Ex- Premiership footballer Adam Johnson will arrive at Bradford Magistrate’s Court tomorrow morning to hear the Judge’s final comments on his case before the jury deliberate.
Over the weekend bookies slashed the odds-on Johnson getting ‘sent down’ but after sparking a huge amount of interest from prisons which have teams in the English Prison Football League (EPFL); the question on everybody’s lips is: which prison will he be sent to?
Philomena Todger, governor of HMP Wakefield, is delighted by the fact they may house Johnson within her walls.
“It’s great news,” she said. “We’re giddy with anticipation of a Premier League star playing for us. Hopefully, he’ll arrive before this season ends but if not; we’ll wait until August before the new season.”
But geography is playing an important part of where Johnson is sent. HMP’s Northumberland and Durham both believe they are in with a shout considering Johnson still played for Sunderland even whilst being investigated.
“…Jermaine Pennant, who illegally hunted badgers…”
Clarke Piss-sparrow, manager of HMP Durham football club Durham Slashers, said: “We’re hoping he gets a five-year sentence, then we can take a serious look at the team getting out of the bottom three before pushing on to a top four finish in future seasons. Johnson would be an important factor in that.”
The practice of allowing jailed footballers who’ve to play for the prison teams came about in 1990 when Tony Adams, serving 56 days for drunkenly riding endangered turtles in a zoo, helped HMP Chelmsford win the league title only playing four games.
But should take the crime of which the prisoner has committed be considered? Unlike jailed footballers Joey Barton, who ignored one-way street signs, or Jermaine Pennant, who illegally hunted badgers; Johnson’s crimes are far more serious.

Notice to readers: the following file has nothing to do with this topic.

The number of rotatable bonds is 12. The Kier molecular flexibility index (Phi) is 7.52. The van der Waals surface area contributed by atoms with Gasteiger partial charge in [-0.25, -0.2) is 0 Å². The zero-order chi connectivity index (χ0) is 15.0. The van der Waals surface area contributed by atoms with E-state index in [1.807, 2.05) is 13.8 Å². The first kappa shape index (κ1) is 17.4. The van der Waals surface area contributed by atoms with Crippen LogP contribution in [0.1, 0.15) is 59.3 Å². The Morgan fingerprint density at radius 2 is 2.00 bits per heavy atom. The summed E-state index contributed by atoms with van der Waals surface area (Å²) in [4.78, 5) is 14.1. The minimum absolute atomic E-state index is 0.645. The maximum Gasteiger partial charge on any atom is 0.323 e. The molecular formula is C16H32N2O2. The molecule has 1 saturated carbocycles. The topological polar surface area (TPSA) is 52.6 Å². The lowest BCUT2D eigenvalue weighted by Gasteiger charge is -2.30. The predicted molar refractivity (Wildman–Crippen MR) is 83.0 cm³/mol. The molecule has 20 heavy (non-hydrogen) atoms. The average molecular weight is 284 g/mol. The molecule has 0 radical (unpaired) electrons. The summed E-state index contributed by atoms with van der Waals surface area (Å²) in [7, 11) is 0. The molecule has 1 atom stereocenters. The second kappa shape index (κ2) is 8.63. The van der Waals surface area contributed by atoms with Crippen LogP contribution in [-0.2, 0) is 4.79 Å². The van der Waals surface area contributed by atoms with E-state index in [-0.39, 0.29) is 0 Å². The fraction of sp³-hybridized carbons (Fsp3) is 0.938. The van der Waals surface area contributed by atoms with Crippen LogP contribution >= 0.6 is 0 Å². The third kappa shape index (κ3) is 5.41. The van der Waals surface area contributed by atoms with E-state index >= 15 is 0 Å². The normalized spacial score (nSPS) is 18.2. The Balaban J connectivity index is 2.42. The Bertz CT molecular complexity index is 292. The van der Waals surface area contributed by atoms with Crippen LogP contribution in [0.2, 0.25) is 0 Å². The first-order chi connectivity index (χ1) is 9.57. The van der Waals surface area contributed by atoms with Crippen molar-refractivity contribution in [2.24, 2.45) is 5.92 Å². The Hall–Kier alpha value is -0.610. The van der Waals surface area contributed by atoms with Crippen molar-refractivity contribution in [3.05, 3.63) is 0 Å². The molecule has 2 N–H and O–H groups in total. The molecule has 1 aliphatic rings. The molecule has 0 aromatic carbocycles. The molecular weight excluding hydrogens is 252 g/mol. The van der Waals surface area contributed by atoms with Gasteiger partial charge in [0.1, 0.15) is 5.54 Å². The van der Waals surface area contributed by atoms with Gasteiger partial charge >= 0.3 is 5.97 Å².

Dr Malcolm Lubesheath; thinks it should: “This isn’t a game. Johnson must do his time for his crime and he must do it like an ordinary prisoner, not a version of himself from the outside world. The likes of him or any other footballer should not be treated any differently.”
Dr Lubesheath also referenced the 2014 undercover report at HMP Manchester which found the prison treated their football team with unfavourable fairness, including having other inmates forced to massage players, unlimited use of social media and frequent trips to Hollywood Bowl after match wins. They also allowed the team to train at Manchester United’s Carrington training complex to prepare for a cup final tie against HMP Leeds.
Minister for prisons, Sedgeway Arsebleach MP, has ordered a review of the prison sport system and will take his findings to a parliamentary meeting next Wednesday.
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